Delightfulee: The Life and Music of Lee Morgan
University of Michigan Press, 2008
Paper: 978-0-472-03281-5 | Cloth: 978-0-472-11502-0
Library of Congress Classification ML419.M68M36 2008
Dewey Decimal Classification 788.92165092
ABOUT THIS BOOK | AUTHOR BIOGRAPHY | REVIEWS | TOC | REQUEST ACCESSIBLE FILE
ABOUT THIS BOOK
One of the most individual stylists of his time, trumpeter Lee Morgan began his professional career in Philadelphia at age fifteen. At eighteen, after a short stint with Art Blakey's Jazz Messengers, Morgan joined Dizzy Gillespie's orchestra, where he stayed until the group disbanded in 1958. A return to Blakey brought Morgan new opportunities, including his first successful attempts at composition. But however much his time with Blakey helped to advance his playing and writing, his boss's and his bandmates' destructive drug habits exerted just as strong an influence. Within three years, Morgan would be back home in Philadelphia, strung out on heroin and penniless.
Morgan's return to music in the early to mid-sixties witnessed a tremendous evolution in his playing. Formerly a virtuoso in the model of his idol, Clifford Brown, Morgan brought to his critically acclaimed Blue Note records of the era an emotionally charged, muscular tone, full of poise and control. But it was with the record Sidewinder, recorded in 1963, that Morgan found his greatest fame and commercial success, due to the infectious groove of the title tune. By the time of his death, at thirty-three---murdered in a New York City club by his girlfriend during a gig---Morgan had begun a new phase of his career, experimenting with freer-forms of musical expression.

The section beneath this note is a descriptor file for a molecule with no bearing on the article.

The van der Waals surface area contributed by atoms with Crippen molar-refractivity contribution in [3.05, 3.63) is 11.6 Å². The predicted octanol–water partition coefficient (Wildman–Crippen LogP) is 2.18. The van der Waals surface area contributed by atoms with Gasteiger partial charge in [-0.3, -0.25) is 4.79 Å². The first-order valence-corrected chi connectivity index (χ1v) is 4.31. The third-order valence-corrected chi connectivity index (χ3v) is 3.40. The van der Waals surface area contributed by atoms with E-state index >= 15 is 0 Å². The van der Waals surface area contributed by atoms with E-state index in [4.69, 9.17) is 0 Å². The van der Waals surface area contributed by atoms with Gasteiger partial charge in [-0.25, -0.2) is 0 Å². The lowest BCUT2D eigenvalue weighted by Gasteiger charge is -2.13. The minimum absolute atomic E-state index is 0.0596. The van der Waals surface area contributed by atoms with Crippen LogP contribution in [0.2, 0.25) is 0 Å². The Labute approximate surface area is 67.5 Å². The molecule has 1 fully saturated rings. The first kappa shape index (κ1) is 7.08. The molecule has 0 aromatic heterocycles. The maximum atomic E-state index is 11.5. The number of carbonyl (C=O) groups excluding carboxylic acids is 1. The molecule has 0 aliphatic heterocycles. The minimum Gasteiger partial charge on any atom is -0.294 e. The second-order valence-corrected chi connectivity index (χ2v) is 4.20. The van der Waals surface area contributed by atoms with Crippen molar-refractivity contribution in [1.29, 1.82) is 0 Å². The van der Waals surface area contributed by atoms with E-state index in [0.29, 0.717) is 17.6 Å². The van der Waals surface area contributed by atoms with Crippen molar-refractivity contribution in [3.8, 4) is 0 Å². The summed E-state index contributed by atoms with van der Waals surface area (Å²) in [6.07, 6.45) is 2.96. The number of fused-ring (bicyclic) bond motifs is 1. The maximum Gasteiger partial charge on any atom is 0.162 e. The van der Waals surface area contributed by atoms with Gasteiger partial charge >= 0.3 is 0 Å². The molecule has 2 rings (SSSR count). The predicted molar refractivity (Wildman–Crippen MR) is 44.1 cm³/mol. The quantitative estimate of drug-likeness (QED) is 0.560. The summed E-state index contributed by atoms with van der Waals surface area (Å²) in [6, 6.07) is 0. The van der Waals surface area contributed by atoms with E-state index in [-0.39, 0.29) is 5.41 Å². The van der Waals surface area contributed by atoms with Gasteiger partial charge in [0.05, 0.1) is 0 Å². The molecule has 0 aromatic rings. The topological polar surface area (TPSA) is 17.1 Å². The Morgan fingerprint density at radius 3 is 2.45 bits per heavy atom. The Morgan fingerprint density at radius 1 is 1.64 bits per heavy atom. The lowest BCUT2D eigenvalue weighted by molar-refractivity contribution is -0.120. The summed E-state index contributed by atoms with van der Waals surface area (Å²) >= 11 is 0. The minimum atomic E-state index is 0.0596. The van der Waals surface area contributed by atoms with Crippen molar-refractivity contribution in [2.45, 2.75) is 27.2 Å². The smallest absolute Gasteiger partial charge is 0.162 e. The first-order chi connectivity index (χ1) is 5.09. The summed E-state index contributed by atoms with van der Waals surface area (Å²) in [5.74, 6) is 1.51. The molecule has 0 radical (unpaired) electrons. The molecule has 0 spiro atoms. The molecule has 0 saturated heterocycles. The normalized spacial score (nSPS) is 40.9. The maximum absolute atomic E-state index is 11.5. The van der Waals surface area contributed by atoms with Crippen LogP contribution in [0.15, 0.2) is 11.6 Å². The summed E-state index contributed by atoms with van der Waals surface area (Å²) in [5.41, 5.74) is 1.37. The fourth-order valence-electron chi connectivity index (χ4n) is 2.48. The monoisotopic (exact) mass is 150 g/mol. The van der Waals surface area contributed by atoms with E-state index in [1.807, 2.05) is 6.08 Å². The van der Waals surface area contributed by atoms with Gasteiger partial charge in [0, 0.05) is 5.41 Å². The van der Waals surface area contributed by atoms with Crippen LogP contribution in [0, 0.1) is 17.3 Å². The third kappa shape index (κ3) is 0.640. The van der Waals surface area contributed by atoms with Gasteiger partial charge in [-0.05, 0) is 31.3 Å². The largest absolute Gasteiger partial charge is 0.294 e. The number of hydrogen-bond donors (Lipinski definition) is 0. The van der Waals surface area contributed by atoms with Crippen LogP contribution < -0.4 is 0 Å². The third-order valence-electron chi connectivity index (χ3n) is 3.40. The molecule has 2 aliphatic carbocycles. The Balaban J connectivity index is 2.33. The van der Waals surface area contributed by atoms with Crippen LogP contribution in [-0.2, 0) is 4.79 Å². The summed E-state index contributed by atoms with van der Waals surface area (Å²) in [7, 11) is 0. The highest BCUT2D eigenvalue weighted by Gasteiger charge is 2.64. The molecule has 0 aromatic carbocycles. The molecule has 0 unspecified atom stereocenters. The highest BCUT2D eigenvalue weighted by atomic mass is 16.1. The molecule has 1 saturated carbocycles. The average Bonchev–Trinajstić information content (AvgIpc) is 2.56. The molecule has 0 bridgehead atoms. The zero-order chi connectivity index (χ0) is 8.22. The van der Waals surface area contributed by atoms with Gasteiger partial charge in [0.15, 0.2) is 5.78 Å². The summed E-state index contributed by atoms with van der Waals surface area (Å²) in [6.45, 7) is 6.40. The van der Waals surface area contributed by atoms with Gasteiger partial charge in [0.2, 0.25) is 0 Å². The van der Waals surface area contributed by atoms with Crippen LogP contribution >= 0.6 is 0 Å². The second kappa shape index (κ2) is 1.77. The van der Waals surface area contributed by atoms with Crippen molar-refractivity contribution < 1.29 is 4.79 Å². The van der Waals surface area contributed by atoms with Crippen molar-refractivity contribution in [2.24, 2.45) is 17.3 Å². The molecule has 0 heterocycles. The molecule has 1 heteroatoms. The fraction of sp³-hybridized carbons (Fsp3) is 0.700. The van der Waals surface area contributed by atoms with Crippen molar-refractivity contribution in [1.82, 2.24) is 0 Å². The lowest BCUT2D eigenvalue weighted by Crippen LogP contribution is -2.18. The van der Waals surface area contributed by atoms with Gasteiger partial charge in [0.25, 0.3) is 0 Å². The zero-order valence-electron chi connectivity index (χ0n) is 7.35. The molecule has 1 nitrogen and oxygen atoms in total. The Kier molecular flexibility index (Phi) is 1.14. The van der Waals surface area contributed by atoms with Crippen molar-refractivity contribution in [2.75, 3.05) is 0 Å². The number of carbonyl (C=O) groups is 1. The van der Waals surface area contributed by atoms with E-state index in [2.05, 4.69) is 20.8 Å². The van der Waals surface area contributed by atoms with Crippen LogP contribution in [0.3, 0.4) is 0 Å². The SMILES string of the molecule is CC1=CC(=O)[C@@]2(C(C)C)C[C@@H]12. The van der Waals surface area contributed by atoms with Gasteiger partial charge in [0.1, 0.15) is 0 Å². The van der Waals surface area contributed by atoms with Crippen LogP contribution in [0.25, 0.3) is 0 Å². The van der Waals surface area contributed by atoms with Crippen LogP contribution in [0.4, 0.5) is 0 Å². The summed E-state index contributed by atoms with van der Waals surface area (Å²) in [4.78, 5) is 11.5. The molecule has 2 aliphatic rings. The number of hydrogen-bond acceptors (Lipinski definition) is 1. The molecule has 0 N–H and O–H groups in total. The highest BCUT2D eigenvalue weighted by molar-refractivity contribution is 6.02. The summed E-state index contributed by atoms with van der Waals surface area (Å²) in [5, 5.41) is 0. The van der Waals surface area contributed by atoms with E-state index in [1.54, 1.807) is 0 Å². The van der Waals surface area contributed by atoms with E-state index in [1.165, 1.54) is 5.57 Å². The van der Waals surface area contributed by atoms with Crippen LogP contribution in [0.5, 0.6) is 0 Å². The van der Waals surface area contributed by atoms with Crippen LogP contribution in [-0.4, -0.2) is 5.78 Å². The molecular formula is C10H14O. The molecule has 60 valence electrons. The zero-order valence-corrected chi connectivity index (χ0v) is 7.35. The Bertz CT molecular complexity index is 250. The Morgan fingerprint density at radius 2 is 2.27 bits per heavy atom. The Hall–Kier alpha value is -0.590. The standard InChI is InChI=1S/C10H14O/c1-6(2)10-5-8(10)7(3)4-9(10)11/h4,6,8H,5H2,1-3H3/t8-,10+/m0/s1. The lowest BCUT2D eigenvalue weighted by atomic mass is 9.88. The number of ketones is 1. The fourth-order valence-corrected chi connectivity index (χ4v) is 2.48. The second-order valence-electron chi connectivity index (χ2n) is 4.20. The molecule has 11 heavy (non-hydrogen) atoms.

Jeff McMillan's Delightfulee is the first biography to seriously examine Morgan's vast contributions to jazz, both as a performer and as a composer. Thanks to exclusive access to Lee Morgan's now-deceased brother, McMillan is also able to provide unparalleled insight into Morgan's personal and family life
Jeff McMillan received his master's degree from the Jazz History and Research program at Rutgers-Newark in 2000 and currently works as an archivist for the Metropolitan Opera in New York City.
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